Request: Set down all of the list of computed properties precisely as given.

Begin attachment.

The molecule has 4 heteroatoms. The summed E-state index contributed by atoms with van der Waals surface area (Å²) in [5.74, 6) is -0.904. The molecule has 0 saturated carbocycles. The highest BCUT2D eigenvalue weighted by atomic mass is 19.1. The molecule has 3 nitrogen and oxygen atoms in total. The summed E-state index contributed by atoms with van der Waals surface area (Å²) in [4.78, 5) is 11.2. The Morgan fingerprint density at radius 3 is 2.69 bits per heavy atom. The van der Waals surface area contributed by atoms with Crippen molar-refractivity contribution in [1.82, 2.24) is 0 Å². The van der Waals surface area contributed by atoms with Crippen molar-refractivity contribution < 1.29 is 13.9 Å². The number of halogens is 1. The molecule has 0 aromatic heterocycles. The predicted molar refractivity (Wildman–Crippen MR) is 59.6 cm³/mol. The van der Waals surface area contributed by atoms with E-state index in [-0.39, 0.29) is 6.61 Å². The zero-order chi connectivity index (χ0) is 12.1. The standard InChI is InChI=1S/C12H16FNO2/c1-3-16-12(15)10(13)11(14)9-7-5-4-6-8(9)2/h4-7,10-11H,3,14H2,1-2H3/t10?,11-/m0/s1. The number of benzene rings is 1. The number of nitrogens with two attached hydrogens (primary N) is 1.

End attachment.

The molecule has 4 heteroatoms. The summed E-state index contributed by atoms with van der Waals surface area (Å²) in [5.74, 6) is -0.904. The molecule has 0 saturated carbocycles. The highest BCUT2D eigenvalue weighted by atomic mass is 19.1. The molecule has 3 nitrogen and oxygen atoms in total. The summed E-state index contributed by atoms with van der Waals surface area (Å²) in [4.78, 5) is 11.2. The Morgan fingerprint density at radius 3 is 2.69 bits per heavy atom. The van der Waals surface area contributed by atoms with Crippen molar-refractivity contribution in [1.82, 2.24) is 0 Å². The van der Waals surface area contributed by atoms with Crippen molar-refractivity contribution < 1.29 is 13.9 Å². The number of halogens is 1. The molecule has 0 aromatic heterocycles. The predicted molar refractivity (Wildman–Crippen MR) is 59.6 cm³/mol. The van der Waals surface area contributed by atoms with E-state index in [-0.39, 0.29) is 6.61 Å². The zero-order chi connectivity index (χ0) is 12.1. The standard InChI is InChI=1S/C12H16FNO2/c1-3-16-12(15)10(13)11(14)9-7-5-4-6-8(9)2/h4-7,10-11H,3,14H2,1-2H3/t10?,11-/m0/s1. The number of benzene rings is 1. The number of nitrogens with two attached hydrogens (primary N) is 1.